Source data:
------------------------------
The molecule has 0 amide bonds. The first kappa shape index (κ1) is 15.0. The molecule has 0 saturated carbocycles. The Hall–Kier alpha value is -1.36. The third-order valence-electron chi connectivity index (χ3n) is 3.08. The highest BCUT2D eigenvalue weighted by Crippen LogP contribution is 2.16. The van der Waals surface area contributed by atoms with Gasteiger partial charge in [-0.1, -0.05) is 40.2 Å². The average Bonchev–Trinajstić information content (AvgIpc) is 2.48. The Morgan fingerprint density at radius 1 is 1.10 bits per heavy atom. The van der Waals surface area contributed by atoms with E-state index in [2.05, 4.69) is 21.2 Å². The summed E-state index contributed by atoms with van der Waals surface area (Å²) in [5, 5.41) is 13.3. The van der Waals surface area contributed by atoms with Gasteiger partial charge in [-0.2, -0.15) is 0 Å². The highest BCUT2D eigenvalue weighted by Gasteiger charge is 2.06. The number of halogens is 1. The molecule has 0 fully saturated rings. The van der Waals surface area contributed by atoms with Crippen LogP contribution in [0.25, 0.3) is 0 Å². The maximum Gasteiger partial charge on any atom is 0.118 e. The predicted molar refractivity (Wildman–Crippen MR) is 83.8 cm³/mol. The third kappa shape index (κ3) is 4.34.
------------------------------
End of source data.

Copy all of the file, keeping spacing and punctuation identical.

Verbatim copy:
The molecule has 0 amide bonds. The first kappa shape index (κ1) is 15.0. The molecule has 0 saturated carbocycles. The Hall–Kier alpha value is -1.36. The third-order valence-electron chi connectivity index (χ3n) is 3.08. The highest BCUT2D eigenvalue weighted by Crippen LogP contribution is 2.16. The van der Waals surface area contributed by atoms with Gasteiger partial charge in [-0.1, -0.05) is 40.2 Å². The average Bonchev–Trinajstić information content (AvgIpc) is 2.48. The Morgan fingerprint density at radius 1 is 1.10 bits per heavy atom. The van der Waals surface area contributed by atoms with E-state index in [2.05, 4.69) is 21.2 Å². The summed E-state index contributed by atoms with van der Waals surface area (Å²) in [5, 5.41) is 13.3. The van der Waals surface area contributed by atoms with Gasteiger partial charge in [-0.2, -0.15) is 0 Å². The highest BCUT2D eigenvalue weighted by Gasteiger charge is 2.06. The number of halogens is 1. The molecule has 0 fully saturated rings. The van der Waals surface area contributed by atoms with Crippen LogP contribution in [0.25, 0.3) is 0 Å². The maximum Gasteiger partial charge on any atom is 0.118 e. The predicted molar refractivity (Wildman–Crippen MR) is 83.8 cm³/mol. The third kappa shape index (κ3) is 4.34.